Forecasts look gloomy from Chicago to Greece as politicians play on economic fears, but there are patches of sunlight in places like Chile and the soon-to-be "sanctuary city" of Toronto.
— Alleen Brown focuses on education.
“Meet the cross-subsidy, an increasingly painful way to pay for special ed,” by Beth Hawkins. MinnPost, February 25, 2013.
Minnesota reporter Beth Hawkins writes a powerful piece describing how a severely underfunded mandate that schools provide adequate services to all students with disabilities has become a "politically expedient place to hide the true extent to which funding for Minnesota schools has been cut over the last decade." The term "cross-subsidy" describes the deficit that forces districts to draw from general education coffers to fund special education services for the growing number of students with disabilities.
— James Cersonsky focuses on labor and education.
“Disaster Capitalism, Chicago-style,” by Kenzo Shibata. Jacobin, February 22, 2013.
Without humanitarian-crisis-inducing hurricanes in the Midwest, Chicago's Democratic machine has had to manufacture a budget crisis in order to legitimate the widespread takeover and transformation of the city's public school system. There are two things that make this article cool: (1) it's some edgy prose; (2) it—edgy prose—is written by a Chicago Teachers Union staffer for a popular audience.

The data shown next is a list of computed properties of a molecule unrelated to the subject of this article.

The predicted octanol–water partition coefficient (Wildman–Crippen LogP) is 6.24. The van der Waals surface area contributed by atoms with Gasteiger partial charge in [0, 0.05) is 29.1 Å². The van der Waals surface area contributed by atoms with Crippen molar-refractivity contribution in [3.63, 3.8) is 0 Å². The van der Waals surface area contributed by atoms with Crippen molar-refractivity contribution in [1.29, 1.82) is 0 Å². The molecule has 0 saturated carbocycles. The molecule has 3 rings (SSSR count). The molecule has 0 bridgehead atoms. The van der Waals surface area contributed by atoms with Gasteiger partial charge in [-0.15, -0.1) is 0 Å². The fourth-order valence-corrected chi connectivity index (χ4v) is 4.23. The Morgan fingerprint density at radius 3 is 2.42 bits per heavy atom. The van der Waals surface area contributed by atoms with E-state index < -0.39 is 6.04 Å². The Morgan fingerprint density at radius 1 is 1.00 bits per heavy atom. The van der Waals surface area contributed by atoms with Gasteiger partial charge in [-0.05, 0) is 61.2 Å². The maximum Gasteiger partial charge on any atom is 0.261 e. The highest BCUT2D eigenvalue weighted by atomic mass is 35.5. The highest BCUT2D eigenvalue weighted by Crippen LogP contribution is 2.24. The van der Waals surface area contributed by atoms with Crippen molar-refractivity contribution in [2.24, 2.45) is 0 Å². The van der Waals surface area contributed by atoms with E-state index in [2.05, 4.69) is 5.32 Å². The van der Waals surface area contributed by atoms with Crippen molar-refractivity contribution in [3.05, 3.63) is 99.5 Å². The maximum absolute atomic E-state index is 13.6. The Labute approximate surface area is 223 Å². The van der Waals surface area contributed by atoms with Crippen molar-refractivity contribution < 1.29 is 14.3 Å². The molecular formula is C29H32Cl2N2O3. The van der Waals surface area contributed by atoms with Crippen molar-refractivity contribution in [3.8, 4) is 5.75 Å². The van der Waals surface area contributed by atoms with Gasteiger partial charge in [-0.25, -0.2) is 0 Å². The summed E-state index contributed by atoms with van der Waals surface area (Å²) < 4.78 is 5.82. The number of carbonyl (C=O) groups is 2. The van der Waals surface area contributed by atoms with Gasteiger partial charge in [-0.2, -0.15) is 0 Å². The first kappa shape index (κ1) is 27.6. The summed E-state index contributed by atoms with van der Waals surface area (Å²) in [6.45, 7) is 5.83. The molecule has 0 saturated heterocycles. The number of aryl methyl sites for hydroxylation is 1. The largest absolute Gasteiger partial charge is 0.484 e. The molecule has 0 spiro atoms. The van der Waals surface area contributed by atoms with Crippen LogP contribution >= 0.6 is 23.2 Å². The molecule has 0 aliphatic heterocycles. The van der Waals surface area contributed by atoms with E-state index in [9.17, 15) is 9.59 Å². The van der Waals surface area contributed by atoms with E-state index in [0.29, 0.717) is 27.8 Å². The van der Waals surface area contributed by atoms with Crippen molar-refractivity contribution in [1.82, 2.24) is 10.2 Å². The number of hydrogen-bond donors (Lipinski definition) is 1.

— Catherine Defontaine focuses on war, security and peace-related issues, African and French politics, peacekeeping and the link between conflicts and natural resources.
“The rise of Europe's far-right voices,” by Mohammed Haddad and Ben Piven. Al Jazeera, February 24, 2013.
Rising unemployment, economic instability and social discontent have led to a nationalist surge in Europe. Indeed, far-right nationalist parties have gained prominence in recent years, attracting more voters at each election. Emphasizing Western as well as Christian values and opposing immigration, these parties express eurosceptic views and have a populist rhetoric that fuels racism and intolerance towards minorities. Geert Wilders in the Netherlands and Marine le Pen in France are the most well-known figures in Europe. In Greece, Golden Dawn is notorious for its use of violence against migrants and anarchists. This article reviews key far-right parties in Europe, their ideologies and results in national elections.